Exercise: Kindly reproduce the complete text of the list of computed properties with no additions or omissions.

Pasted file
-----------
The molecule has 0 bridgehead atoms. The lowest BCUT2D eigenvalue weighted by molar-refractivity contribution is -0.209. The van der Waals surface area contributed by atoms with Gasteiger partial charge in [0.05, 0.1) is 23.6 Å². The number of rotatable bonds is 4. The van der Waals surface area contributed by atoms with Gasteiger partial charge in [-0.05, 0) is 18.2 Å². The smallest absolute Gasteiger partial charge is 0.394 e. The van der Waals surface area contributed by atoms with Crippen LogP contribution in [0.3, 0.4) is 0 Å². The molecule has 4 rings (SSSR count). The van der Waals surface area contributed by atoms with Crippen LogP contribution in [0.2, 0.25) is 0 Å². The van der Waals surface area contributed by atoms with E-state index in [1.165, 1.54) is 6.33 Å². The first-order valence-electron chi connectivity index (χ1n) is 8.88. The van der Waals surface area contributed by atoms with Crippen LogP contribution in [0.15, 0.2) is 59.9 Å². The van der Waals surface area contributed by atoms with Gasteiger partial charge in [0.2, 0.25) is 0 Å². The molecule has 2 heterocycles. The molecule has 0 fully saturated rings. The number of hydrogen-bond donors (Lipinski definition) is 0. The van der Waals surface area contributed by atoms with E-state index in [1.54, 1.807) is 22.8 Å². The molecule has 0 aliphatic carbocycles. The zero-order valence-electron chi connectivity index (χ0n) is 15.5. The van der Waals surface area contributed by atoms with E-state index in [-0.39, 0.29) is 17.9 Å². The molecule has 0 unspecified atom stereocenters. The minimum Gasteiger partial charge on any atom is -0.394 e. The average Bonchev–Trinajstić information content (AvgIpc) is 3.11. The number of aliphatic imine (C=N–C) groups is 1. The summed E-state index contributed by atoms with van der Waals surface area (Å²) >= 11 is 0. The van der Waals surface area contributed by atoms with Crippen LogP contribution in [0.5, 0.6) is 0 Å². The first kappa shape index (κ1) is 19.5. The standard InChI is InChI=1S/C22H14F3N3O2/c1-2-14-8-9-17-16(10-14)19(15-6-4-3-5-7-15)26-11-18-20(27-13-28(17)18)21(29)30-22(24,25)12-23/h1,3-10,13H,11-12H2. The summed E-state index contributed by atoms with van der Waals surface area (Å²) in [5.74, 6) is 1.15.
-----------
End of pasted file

The molecule has 0 bridgehead atoms. The lowest BCUT2D eigenvalue weighted by molar-refractivity contribution is -0.209. The van der Waals surface area contributed by atoms with Gasteiger partial charge in [0.05, 0.1) is 23.6 Å². The number of rotatable bonds is 4. The van der Waals surface area contributed by atoms with Gasteiger partial charge in [-0.05, 0) is 18.2 Å². The smallest absolute Gasteiger partial charge is 0.394 e. The van der Waals surface area contributed by atoms with Crippen LogP contribution in [0.3, 0.4) is 0 Å². The molecule has 4 rings (SSSR count). The van der Waals surface area contributed by atoms with Crippen LogP contribution in [0.2, 0.25) is 0 Å². The van der Waals surface area contributed by atoms with E-state index in [1.165, 1.54) is 6.33 Å². The first-order valence-electron chi connectivity index (χ1n) is 8.88. The van der Waals surface area contributed by atoms with Crippen LogP contribution in [0.15, 0.2) is 59.9 Å². The van der Waals surface area contributed by atoms with Gasteiger partial charge in [0.2, 0.25) is 0 Å². The molecule has 2 heterocycles. The molecule has 0 fully saturated rings. The number of hydrogen-bond donors (Lipinski definition) is 0. The van der Waals surface area contributed by atoms with E-state index in [1.54, 1.807) is 22.8 Å². The molecule has 0 aliphatic carbocycles. The zero-order valence-electron chi connectivity index (χ0n) is 15.5. The van der Waals surface area contributed by atoms with E-state index in [-0.39, 0.29) is 17.9 Å². The molecule has 0 unspecified atom stereocenters. The minimum Gasteiger partial charge on any atom is -0.394 e. The average Bonchev–Trinajstić information content (AvgIpc) is 3.11. The number of aliphatic imine (C=N–C) groups is 1. The summed E-state index contributed by atoms with van der Waals surface area (Å²) >= 11 is 0. The van der Waals surface area contributed by atoms with Crippen LogP contribution in [0.5, 0.6) is 0 Å². The first kappa shape index (κ1) is 19.5. The standard InChI is InChI=1S/C22H14F3N3O2/c1-2-14-8-9-17-16(10-14)19(15-6-4-3-5-7-15)26-11-18-20(27-13-28(17)18)21(29)30-22(24,25)12-23/h1,3-10,13H,11-12H2. The summed E-state index contributed by atoms with van der Waals surface area (Å²) in [5.74, 6) is 1.15.